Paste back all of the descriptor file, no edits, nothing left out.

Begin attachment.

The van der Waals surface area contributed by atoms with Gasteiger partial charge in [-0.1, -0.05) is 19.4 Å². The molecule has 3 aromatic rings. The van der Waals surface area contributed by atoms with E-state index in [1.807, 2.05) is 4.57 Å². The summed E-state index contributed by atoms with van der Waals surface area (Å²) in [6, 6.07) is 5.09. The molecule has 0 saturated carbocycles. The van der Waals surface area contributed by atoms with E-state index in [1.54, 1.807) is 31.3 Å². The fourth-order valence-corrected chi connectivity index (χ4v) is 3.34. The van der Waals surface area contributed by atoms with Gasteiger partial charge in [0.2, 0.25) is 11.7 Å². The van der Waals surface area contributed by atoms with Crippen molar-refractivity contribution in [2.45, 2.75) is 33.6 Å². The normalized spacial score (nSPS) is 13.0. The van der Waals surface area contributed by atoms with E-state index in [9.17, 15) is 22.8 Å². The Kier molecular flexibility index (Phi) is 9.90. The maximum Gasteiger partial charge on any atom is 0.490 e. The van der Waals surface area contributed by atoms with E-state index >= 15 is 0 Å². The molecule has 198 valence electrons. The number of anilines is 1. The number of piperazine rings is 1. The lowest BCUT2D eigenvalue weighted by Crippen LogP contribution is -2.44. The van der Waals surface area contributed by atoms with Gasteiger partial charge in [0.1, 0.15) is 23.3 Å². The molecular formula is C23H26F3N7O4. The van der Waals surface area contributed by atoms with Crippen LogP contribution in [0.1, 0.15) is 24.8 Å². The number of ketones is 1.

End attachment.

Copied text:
The van der Waals surface area contributed by atoms with Gasteiger partial charge in [-0.1, -0.05) is 19.4 Å². The molecule has 3 aromatic rings. The van der Waals surface area contributed by atoms with E-state index in [1.807, 2.05) is 4.57 Å². The summed E-state index contributed by atoms with van der Waals surface area (Å²) in [6, 6.07) is 5.09. The molecule has 0 saturated carbocycles. The van der Waals surface area contributed by atoms with E-state index in [1.54, 1.807) is 31.3 Å². The fourth-order valence-corrected chi connectivity index (χ4v) is 3.34. The van der Waals surface area contributed by atoms with Gasteiger partial charge in [0.2, 0.25) is 11.7 Å². The van der Waals surface area contributed by atoms with Crippen molar-refractivity contribution in [2.45, 2.75) is 33.6 Å². The normalized spacial score (nSPS) is 13.0. The van der Waals surface area contributed by atoms with E-state index in [9.17, 15) is 22.8 Å². The Kier molecular flexibility index (Phi) is 9.90. The maximum Gasteiger partial charge on any atom is 0.490 e. The van der Waals surface area contributed by atoms with E-state index >= 15 is 0 Å². The molecule has 198 valence electrons. The number of anilines is 1. The number of piperazine rings is 1. The lowest BCUT2D eigenvalue weighted by Crippen LogP contribution is -2.44. The van der Waals surface area contributed by atoms with Gasteiger partial charge in [0.1, 0.15) is 23.3 Å². The molecular formula is C23H26F3N7O4. The van der Waals surface area contributed by atoms with Crippen LogP contribution in [0.1, 0.15) is 24.8 Å². The number of ketones is 1.